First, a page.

Education Secretary Betsy Devos on Wednesday defended her agency’s controversial move to roll back nationwide guidance meant to protect transgender students, telling lawmakers that she knew the harms of rolling back the Obama administration’s protections for trans students before she rescinded them.
During a hearing in front of the House Committee on Education and Labor, civil rights subcommittee Chairwoman Suzanne Bonamici (D-Ore.) asked DeVos if she knew that harassment and discrimination can lead to poor academic performance and depression for transgender students when she rescinded the regulations.
The Obama-era rule extended Title IX rights to students who were transgender and directed public schools to allow students to use bathrooms that aligned with their gender identity even if that conflicted with the gender on their birth certificates.
“When you rolled back that guidance, did you know that the stress of harassment and discrimination can lead to lower attendance and grades as well as depression and anxiety for transgender students?” Bonamici asked.
DeVos sidestepped the question at first, explaining that the Office for Civil Rights was “committed” to protecting all students and making sure they were given equal access to education before Bonamici quickly cut her off.
“I’m sorry, but I would really like an answer. Students and families need to know this,” Bonamici said. She then repeated her previous question of whether DeVos knew of the consquences for transgender students of rolling back the Obama administration’s guidance.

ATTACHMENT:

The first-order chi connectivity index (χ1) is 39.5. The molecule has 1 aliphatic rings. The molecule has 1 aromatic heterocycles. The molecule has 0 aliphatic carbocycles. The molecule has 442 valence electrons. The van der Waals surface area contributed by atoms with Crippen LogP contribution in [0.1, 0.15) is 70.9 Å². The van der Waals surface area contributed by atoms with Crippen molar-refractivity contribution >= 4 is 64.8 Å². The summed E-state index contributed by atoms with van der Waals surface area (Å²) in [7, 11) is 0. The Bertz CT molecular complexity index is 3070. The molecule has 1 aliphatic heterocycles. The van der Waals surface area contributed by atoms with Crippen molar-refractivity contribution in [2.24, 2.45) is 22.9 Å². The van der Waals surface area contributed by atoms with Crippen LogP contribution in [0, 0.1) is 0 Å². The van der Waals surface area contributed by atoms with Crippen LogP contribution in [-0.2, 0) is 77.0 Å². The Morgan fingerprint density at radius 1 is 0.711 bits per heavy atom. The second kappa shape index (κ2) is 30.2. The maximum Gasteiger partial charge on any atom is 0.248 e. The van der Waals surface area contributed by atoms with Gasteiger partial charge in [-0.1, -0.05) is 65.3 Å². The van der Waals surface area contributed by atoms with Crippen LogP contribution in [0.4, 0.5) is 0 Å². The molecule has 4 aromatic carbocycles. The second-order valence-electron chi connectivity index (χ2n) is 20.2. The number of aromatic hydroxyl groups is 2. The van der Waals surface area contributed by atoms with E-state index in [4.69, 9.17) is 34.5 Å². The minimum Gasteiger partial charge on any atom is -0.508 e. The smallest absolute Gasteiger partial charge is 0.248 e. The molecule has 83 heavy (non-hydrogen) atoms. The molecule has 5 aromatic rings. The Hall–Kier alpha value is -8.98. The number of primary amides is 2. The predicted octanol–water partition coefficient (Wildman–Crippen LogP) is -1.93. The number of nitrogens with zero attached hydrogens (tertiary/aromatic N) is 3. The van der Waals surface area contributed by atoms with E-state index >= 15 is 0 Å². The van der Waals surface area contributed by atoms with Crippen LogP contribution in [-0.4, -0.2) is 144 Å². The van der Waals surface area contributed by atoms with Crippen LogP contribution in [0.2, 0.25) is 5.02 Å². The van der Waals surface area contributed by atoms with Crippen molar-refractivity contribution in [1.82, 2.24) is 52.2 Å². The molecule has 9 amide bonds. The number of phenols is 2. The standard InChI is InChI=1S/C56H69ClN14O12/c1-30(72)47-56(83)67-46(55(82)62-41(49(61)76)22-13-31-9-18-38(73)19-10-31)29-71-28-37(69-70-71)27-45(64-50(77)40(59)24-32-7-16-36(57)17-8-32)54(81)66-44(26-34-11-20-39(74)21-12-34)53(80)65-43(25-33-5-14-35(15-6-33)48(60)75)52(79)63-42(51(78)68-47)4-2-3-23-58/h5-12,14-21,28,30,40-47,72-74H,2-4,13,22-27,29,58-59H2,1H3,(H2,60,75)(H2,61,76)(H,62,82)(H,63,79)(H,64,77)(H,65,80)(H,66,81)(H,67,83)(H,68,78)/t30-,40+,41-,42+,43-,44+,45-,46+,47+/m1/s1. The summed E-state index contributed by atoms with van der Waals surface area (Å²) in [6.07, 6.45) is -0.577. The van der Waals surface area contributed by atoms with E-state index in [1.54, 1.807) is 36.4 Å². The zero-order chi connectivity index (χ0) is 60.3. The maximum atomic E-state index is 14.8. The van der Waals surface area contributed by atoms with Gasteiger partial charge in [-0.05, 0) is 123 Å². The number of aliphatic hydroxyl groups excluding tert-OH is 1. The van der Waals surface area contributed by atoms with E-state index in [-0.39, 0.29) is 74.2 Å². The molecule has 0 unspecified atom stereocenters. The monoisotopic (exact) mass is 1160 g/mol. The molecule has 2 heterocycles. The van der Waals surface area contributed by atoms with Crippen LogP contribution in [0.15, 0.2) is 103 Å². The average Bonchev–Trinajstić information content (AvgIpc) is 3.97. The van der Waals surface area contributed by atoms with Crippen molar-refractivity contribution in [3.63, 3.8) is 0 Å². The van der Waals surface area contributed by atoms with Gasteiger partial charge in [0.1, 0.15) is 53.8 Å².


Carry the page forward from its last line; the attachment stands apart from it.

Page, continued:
“I do know that,” DeVos said. “But I will say again that [Office for Civil Rights] is committed to ensuring that all students have access to their education free from discrimination.”
Bonamici then asked DeVos if she knew about a study published by the American Academy of Pediatrics that revealed “alarming levels” of attempted suicide among transgender youths when she rolled back the guidance.
“I’m aware of that data,” DeVos responded.
DeVos recently came under intense scrutiny when she proposed an $18 million cut to the Special Olympics, arguing that while the government was “committed” to students with disabilities, it “cannot fund every worthy program.
“There are dozens of worthy nonprofits that support students and adults with disabilities that don’t get a dime of federal grant money. But given our current budget realities, the federal government cannot fund every worthy program, particularly ones that enjoy robust support from private donations,” she wrote.